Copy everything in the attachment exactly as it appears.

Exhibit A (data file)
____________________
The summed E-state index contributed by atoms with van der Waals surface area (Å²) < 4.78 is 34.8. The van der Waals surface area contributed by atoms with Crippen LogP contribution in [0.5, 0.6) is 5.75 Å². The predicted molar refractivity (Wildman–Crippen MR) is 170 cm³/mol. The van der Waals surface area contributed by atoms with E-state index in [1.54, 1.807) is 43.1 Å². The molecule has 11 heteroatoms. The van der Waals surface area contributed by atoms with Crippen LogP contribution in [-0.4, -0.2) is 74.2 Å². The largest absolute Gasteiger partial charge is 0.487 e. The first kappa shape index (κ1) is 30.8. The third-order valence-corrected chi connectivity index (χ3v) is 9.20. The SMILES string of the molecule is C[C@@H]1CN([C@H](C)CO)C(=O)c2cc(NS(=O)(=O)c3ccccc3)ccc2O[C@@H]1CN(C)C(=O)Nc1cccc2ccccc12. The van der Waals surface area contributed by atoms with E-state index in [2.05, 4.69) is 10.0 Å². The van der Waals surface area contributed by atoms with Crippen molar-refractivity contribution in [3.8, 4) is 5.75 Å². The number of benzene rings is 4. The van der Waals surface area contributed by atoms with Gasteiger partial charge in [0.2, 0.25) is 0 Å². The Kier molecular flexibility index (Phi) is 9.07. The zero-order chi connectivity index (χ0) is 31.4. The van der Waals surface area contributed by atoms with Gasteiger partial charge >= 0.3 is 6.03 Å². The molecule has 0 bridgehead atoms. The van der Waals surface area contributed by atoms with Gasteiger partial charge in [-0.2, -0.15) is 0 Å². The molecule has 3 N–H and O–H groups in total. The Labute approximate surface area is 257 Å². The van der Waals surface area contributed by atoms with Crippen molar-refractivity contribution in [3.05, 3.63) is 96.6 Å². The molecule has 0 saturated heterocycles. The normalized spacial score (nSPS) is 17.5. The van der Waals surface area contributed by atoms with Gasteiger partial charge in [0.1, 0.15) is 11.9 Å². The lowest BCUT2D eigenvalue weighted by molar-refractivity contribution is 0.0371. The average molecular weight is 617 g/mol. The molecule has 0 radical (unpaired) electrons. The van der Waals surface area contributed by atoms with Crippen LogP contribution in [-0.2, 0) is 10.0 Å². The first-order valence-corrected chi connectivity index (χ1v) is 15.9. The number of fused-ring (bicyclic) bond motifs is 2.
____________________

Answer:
The summed E-state index contributed by atoms with van der Waals surface area (Å²) < 4.78 is 34.8. The van der Waals surface area contributed by atoms with Crippen LogP contribution in [0.5, 0.6) is 5.75 Å². The predicted molar refractivity (Wildman–Crippen MR) is 170 cm³/mol. The van der Waals surface area contributed by atoms with E-state index in [1.54, 1.807) is 43.1 Å². The molecule has 11 heteroatoms. The van der Waals surface area contributed by atoms with Crippen LogP contribution in [-0.4, -0.2) is 74.2 Å². The largest absolute Gasteiger partial charge is 0.487 e. The first kappa shape index (κ1) is 30.8. The third-order valence-corrected chi connectivity index (χ3v) is 9.20. The SMILES string of the molecule is C[C@@H]1CN([C@H](C)CO)C(=O)c2cc(NS(=O)(=O)c3ccccc3)ccc2O[C@@H]1CN(C)C(=O)Nc1cccc2ccccc12. The van der Waals surface area contributed by atoms with E-state index in [2.05, 4.69) is 10.0 Å². The van der Waals surface area contributed by atoms with Crippen molar-refractivity contribution in [3.8, 4) is 5.75 Å². The number of benzene rings is 4. The van der Waals surface area contributed by atoms with Gasteiger partial charge in [0.2, 0.25) is 0 Å². The Kier molecular flexibility index (Phi) is 9.07. The zero-order chi connectivity index (χ0) is 31.4. The van der Waals surface area contributed by atoms with Gasteiger partial charge >= 0.3 is 6.03 Å². The molecule has 0 bridgehead atoms. The van der Waals surface area contributed by atoms with Gasteiger partial charge in [-0.2, -0.15) is 0 Å². The molecule has 3 N–H and O–H groups in total. The Labute approximate surface area is 257 Å². The van der Waals surface area contributed by atoms with Crippen molar-refractivity contribution in [3.05, 3.63) is 96.6 Å². The molecule has 0 saturated heterocycles. The normalized spacial score (nSPS) is 17.5. The van der Waals surface area contributed by atoms with Gasteiger partial charge in [0.1, 0.15) is 11.9 Å². The lowest BCUT2D eigenvalue weighted by molar-refractivity contribution is 0.0371. The average molecular weight is 617 g/mol. The molecule has 0 radical (unpaired) electrons. The van der Waals surface area contributed by atoms with Crippen LogP contribution in [-0.2, 0) is 10.0 Å². The first-order valence-corrected chi connectivity index (χ1v) is 15.9. The number of fused-ring (bicyclic) bond motifs is 2.